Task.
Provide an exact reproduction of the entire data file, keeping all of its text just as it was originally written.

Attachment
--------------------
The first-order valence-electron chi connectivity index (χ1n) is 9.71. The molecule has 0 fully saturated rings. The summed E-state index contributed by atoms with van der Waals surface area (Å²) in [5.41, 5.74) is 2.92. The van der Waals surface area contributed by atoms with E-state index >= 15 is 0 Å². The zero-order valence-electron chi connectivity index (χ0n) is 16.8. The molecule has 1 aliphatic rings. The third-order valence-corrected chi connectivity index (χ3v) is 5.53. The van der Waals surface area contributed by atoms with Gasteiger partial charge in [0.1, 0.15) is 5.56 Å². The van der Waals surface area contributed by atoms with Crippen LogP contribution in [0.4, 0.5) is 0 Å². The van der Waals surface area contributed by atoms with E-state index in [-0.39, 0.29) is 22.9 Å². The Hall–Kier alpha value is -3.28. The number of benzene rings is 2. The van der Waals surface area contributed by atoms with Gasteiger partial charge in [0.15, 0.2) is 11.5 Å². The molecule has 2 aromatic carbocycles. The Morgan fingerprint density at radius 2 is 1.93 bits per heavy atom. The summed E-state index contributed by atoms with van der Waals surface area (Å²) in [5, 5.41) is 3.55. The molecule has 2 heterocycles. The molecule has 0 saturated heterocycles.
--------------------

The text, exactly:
The first-order valence-electron chi connectivity index (χ1n) is 9.71. The molecule has 0 fully saturated rings. The summed E-state index contributed by atoms with van der Waals surface area (Å²) in [5.41, 5.74) is 2.92. The van der Waals surface area contributed by atoms with E-state index >= 15 is 0 Å². The zero-order valence-electron chi connectivity index (χ0n) is 16.8. The molecule has 1 aliphatic rings. The third-order valence-corrected chi connectivity index (χ3v) is 5.53. The van der Waals surface area contributed by atoms with Gasteiger partial charge in [0.1, 0.15) is 5.56 Å². The van der Waals surface area contributed by atoms with Crippen LogP contribution in [0.4, 0.5) is 0 Å². The van der Waals surface area contributed by atoms with E-state index in [-0.39, 0.29) is 22.9 Å². The Hall–Kier alpha value is -3.28. The number of benzene rings is 2. The van der Waals surface area contributed by atoms with Gasteiger partial charge in [0.15, 0.2) is 11.5 Å². The molecule has 2 aromatic carbocycles. The Morgan fingerprint density at radius 2 is 1.93 bits per heavy atom. The summed E-state index contributed by atoms with van der Waals surface area (Å²) in [5, 5.41) is 3.55. The molecule has 2 heterocycles. The molecule has 0 saturated heterocycles.